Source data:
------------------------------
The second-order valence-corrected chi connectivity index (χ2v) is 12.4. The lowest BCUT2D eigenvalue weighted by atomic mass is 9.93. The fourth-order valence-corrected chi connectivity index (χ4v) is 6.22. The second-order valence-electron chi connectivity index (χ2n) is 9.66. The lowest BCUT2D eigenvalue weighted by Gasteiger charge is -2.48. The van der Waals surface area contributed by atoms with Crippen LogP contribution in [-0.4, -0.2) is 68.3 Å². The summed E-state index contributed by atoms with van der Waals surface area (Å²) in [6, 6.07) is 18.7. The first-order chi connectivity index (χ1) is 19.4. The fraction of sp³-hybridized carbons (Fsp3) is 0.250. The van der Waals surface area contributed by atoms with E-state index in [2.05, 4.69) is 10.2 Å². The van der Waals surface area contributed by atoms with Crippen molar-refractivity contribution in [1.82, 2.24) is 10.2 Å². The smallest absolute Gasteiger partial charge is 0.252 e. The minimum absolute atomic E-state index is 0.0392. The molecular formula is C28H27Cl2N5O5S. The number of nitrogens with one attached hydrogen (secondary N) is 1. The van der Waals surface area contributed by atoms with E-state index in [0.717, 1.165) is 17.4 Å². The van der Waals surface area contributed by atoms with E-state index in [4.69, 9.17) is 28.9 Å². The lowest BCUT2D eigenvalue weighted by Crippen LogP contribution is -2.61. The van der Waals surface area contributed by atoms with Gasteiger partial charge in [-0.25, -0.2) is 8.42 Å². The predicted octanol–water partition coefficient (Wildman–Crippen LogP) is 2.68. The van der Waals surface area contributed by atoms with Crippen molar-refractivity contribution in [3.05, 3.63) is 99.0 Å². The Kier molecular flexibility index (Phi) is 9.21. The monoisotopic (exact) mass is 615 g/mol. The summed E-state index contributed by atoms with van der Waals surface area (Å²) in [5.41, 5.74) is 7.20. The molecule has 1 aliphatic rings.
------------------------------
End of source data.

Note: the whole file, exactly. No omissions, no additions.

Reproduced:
The second-order valence-corrected chi connectivity index (χ2v) is 12.4. The lowest BCUT2D eigenvalue weighted by atomic mass is 9.93. The fourth-order valence-corrected chi connectivity index (χ4v) is 6.22. The second-order valence-electron chi connectivity index (χ2n) is 9.66. The lowest BCUT2D eigenvalue weighted by Gasteiger charge is -2.48. The van der Waals surface area contributed by atoms with Crippen LogP contribution in [-0.4, -0.2) is 68.3 Å². The summed E-state index contributed by atoms with van der Waals surface area (Å²) in [6, 6.07) is 18.7. The first-order chi connectivity index (χ1) is 19.4. The fraction of sp³-hybridized carbons (Fsp3) is 0.250. The van der Waals surface area contributed by atoms with E-state index in [2.05, 4.69) is 10.2 Å². The van der Waals surface area contributed by atoms with Crippen molar-refractivity contribution in [1.82, 2.24) is 10.2 Å². The smallest absolute Gasteiger partial charge is 0.252 e. The minimum absolute atomic E-state index is 0.0392. The molecular formula is C28H27Cl2N5O5S. The number of nitrogens with one attached hydrogen (secondary N) is 1. The van der Waals surface area contributed by atoms with E-state index in [0.717, 1.165) is 17.4 Å². The van der Waals surface area contributed by atoms with E-state index in [4.69, 9.17) is 28.9 Å². The lowest BCUT2D eigenvalue weighted by Crippen LogP contribution is -2.61. The van der Waals surface area contributed by atoms with Gasteiger partial charge in [-0.25, -0.2) is 8.42 Å². The predicted octanol–water partition coefficient (Wildman–Crippen LogP) is 2.68. The van der Waals surface area contributed by atoms with Crippen molar-refractivity contribution in [3.05, 3.63) is 99.0 Å². The Kier molecular flexibility index (Phi) is 9.21. The monoisotopic (exact) mass is 615 g/mol. The summed E-state index contributed by atoms with van der Waals surface area (Å²) in [5.41, 5.74) is 7.20. The molecule has 1 aliphatic rings.